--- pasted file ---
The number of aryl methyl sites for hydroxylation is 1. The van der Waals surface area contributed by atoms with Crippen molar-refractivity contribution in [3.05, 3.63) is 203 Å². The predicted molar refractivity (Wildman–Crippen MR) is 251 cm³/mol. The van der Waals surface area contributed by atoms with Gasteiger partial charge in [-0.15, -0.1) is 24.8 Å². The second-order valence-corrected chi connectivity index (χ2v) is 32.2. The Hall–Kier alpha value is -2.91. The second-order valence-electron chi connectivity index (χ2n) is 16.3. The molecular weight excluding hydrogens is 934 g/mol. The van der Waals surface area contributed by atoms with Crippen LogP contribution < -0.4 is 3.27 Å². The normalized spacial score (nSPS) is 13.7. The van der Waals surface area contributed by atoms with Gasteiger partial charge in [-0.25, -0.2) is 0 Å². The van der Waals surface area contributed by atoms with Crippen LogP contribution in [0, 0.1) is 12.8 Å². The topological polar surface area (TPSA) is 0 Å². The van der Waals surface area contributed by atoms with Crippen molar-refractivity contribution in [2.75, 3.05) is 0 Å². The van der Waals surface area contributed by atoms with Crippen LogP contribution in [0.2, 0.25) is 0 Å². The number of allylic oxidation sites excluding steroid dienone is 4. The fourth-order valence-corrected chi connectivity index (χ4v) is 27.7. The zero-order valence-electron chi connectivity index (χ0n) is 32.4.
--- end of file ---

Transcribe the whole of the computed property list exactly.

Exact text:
The number of aryl methyl sites for hydroxylation is 1. The van der Waals surface area contributed by atoms with Crippen molar-refractivity contribution in [3.05, 3.63) is 203 Å². The predicted molar refractivity (Wildman–Crippen MR) is 251 cm³/mol. The van der Waals surface area contributed by atoms with Gasteiger partial charge in [-0.15, -0.1) is 24.8 Å². The second-order valence-corrected chi connectivity index (χ2v) is 32.2. The Hall–Kier alpha value is -2.91. The second-order valence-electron chi connectivity index (χ2n) is 16.3. The molecular weight excluding hydrogens is 934 g/mol. The van der Waals surface area contributed by atoms with Crippen LogP contribution < -0.4 is 3.27 Å². The normalized spacial score (nSPS) is 13.7. The van der Waals surface area contributed by atoms with Gasteiger partial charge in [-0.25, -0.2) is 0 Å². The van der Waals surface area contributed by atoms with Crippen LogP contribution in [0, 0.1) is 12.8 Å². The topological polar surface area (TPSA) is 0 Å². The van der Waals surface area contributed by atoms with Crippen molar-refractivity contribution in [2.75, 3.05) is 0 Å². The van der Waals surface area contributed by atoms with Crippen LogP contribution in [0.2, 0.25) is 0 Å². The number of allylic oxidation sites excluding steroid dienone is 4. The fourth-order valence-corrected chi connectivity index (χ4v) is 27.7. The zero-order valence-electron chi connectivity index (χ0n) is 32.4.